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Israeli Cyberattack Caused Mysterious Accident at Iran’s Natanz, Previous Reports Indicate

As Iran keeps violating the terms of the nuclear deal during talks with world powers, it seems as if the escalation between Israel and the Islamic Republic is going up a notch

Amos Harel
Amos Harel
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Iranian President Hassan Rohani next to the Natanz centrifuges, in a picture released by his bureau yesterday.
Iranian President Hassan Rohani next to the Natanz centrifuges, in a picture released by his bureau yesterday.Credit: - - AFP
Amos Harel
Amos Harel

The secret battle underway between Israel and Iran isn’t so secret anymore. On Sunday morning, Iran reported that a mysterious “accident” in the Natanz nuclear facility’s electrical distribution grid had occurred overnight. This is the same Iranian facility that suffered great damage from an explosion in July, and the latest malfunction has apparently also disrupted the plant’s operations. On the basis of past media reports, one can infer that this was caused by an Israeli cyberattack.

This incident comes less than a week after reports of an explosion on an Iranian Revolutionary Guards command ship in the Red Sea, an incident also blamed on Israel. That blast is just the latest in a series of seaborne attacks against Iran, to which Tehran has chosen to respond with two attacks on Israeli-owned merchant vessels within less than two months.

The escalation, which isn’t so gradual anymore, is taking place against the backdrop of renewed nuclear talks between Iran and world powers. Their aim is to get the United States to return to the 2015 nuclear agreement with Iran, which former U.S. President Donald Trump abandoned three years ago. The new U.S. defense secretary, Lloyd Austin, arrived in Israel on Sunday for his first working visit since he took office. Later this month, IDF chief Aviv Kochavi and Mossad chief Yossi Cohen are expected to visit Washington; the nuclear talks will top their agenda.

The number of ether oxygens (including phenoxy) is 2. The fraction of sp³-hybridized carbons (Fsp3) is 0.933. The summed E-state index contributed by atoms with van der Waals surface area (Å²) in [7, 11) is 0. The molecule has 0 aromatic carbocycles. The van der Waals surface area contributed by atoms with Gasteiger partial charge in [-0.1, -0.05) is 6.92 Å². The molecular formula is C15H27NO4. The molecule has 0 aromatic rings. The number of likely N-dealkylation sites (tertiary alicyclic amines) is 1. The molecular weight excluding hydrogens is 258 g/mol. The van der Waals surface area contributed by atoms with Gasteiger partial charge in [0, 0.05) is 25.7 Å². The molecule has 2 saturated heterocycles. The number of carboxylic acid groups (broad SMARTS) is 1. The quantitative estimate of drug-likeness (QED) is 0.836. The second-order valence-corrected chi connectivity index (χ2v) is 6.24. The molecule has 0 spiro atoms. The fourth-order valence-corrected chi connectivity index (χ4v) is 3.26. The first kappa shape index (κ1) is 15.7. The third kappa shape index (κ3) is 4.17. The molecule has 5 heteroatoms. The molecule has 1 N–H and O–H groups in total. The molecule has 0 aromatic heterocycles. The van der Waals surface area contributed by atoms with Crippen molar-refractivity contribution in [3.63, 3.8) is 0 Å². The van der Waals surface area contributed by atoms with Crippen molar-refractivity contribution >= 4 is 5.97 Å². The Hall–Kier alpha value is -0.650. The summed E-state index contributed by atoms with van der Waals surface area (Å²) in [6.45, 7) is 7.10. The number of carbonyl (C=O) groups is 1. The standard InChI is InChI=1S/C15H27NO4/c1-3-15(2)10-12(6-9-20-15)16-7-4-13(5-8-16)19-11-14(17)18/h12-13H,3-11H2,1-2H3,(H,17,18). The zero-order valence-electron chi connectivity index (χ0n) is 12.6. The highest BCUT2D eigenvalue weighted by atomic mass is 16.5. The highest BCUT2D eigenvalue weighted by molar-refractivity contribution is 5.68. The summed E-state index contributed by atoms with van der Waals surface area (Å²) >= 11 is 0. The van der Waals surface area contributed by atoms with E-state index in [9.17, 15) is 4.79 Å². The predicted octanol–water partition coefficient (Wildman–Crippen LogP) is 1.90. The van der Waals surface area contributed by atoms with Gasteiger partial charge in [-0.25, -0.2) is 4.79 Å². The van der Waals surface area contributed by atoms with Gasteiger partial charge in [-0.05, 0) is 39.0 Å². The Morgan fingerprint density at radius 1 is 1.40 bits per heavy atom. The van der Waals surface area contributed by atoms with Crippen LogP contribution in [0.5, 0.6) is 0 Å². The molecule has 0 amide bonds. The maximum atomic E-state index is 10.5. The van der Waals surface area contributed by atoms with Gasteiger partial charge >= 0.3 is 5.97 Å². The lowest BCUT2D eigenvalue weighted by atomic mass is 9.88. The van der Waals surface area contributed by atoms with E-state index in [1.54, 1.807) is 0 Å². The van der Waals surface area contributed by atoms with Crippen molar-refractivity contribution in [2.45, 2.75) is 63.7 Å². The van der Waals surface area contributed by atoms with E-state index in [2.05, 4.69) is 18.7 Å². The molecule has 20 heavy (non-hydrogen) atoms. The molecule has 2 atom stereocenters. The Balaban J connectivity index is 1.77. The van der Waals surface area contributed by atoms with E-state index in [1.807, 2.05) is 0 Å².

The New York Times reported that Israel had alerted the United States before the attack on the Iranian ship in the Red Sea, due to the presence of an American fleet in the region. If this was indeed an Israeli cyberattack, did the United States receive prior notice this time as well? The answer to that question would say a lot about the state of ties between Prime Minister Benjamin Netanyahu and the new administration of U.S. President Joe Biden. In a Holocaust Memorial Day ceremony last week, Netanyahu once again spoke out again against a U.S. return to the nuclear agreement. But if this was a coordinated step, or at least something the United States was informed about ahead of time, then it is an entirely different matter.

Prime Minister Benjamin Netanyahu speaks at a Holocaust Memorial Day ceremony in Jerusalem, last week.Credit: Reuben Castro

The explosion in Natanz took place the day after Iran’s National Nuclear Technology Day. President Hassan Rohani used the occasion to report additional progress in the country’s nuclear program, which the regime insists (despite all proof to the contrary) is intended for civilian purposes only. Within this context, the Iranians celebrated the upgrading of their uranium enrichment capabilities at Natanz by means of new IR-5 centrifuges, which Rohani said had stepped up the pace of enrichment by tenfold. This is another violation of the nuclear deal, one of many which Iran is accumulating for use as bargaining chips in anticipation of continued talks in Vienna. Yet a certain degree of progress has been reported regarding these talks, ahead of their expected resumption on Wednesday.